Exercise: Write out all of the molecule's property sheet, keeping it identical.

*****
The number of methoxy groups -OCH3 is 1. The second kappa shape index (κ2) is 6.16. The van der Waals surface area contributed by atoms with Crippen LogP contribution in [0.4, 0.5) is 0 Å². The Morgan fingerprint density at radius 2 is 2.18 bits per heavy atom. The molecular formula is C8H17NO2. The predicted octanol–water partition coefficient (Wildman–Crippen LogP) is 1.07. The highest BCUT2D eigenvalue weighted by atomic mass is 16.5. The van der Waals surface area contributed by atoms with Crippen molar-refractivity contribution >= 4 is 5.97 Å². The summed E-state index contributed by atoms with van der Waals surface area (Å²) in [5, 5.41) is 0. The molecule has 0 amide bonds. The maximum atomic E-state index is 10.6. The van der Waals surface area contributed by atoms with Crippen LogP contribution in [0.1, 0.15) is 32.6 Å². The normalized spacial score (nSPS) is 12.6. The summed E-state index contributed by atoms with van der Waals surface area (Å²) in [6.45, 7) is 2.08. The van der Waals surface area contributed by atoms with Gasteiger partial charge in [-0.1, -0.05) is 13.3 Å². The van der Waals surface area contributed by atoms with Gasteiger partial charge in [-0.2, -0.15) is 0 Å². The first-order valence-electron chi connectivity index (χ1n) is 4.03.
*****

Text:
The number of methoxy groups -OCH3 is 1. The second kappa shape index (κ2) is 6.16. The van der Waals surface area contributed by atoms with Crippen LogP contribution in [0.4, 0.5) is 0 Å². The Morgan fingerprint density at radius 2 is 2.18 bits per heavy atom. The molecular formula is C8H17NO2. The predicted octanol–water partition coefficient (Wildman–Crippen LogP) is 1.07. The highest BCUT2D eigenvalue weighted by atomic mass is 16.5. The van der Waals surface area contributed by atoms with Crippen molar-refractivity contribution >= 4 is 5.97 Å². The summed E-state index contributed by atoms with van der Waals surface area (Å²) in [5, 5.41) is 0. The molecule has 0 amide bonds. The maximum atomic E-state index is 10.6. The van der Waals surface area contributed by atoms with Crippen LogP contribution in [0.1, 0.15) is 32.6 Å². The normalized spacial score (nSPS) is 12.6. The summed E-state index contributed by atoms with van der Waals surface area (Å²) in [6.45, 7) is 2.08. The van der Waals surface area contributed by atoms with Gasteiger partial charge in [-0.1, -0.05) is 13.3 Å². The van der Waals surface area contributed by atoms with Gasteiger partial charge in [-0.2, -0.15) is 0 Å². The first-order valence-electron chi connectivity index (χ1n) is 4.03.